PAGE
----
According to CDC guidelines, if progestin-only pills are started within the first 5 days since menstrual bleeding started, no additional contraceptive protection is needed. If progestin-only pills are started more than 5 days since menstrual bleeding started, women should abstain from sexual intercourse or use additional contraceptive protection for the next 2 days.
Regarding IUD insertion, although misoprostol may be helpful in some certain situations, CDC does not recommend routine use.
The CDC guidelines also state that a pelvic examination is not necessary before initiation of etonogestrel implant because the examination would not facilitate detection of conditions with which implant use is unsafe. Obese women are able to use these implants, so screening for obesity is not necessary.
CDC advises that women who are breastfeeding should not use combined hormonal contraceptives during the first 3 weeks after delivery because of concerns about an increased risk for venous thromboembolism. CDC also states that women who are breastfeeding should avoid combined hormonal contraceptives during the fourth week postpartum because of concerns about effects on breastfeeding performance.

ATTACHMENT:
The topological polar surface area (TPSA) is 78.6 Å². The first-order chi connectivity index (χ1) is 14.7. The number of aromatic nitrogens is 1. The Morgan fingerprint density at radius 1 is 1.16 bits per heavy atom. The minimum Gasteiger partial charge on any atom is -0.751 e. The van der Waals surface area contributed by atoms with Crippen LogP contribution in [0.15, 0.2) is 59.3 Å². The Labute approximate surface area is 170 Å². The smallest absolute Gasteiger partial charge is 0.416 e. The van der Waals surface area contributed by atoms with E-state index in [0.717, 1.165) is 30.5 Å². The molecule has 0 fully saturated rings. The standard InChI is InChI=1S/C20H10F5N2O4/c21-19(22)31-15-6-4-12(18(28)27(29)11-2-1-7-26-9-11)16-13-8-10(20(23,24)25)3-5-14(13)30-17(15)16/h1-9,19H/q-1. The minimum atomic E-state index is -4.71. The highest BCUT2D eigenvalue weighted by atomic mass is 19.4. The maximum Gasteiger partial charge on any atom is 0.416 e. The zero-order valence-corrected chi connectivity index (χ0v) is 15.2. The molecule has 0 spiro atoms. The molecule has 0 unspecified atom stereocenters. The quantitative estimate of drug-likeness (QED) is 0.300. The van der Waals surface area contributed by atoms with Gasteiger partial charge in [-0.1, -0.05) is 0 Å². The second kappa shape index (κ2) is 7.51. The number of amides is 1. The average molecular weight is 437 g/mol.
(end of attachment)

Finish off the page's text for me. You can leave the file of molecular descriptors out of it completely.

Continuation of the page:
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Any views expressed above are the author's own and do not necessarily reflect the views of WebMD or Medscape.
Cite this: Michel E. Rivlin, Bradley Schwartz. Fast Five Quiz: Contraception - Medscape - Nov 21, 2019.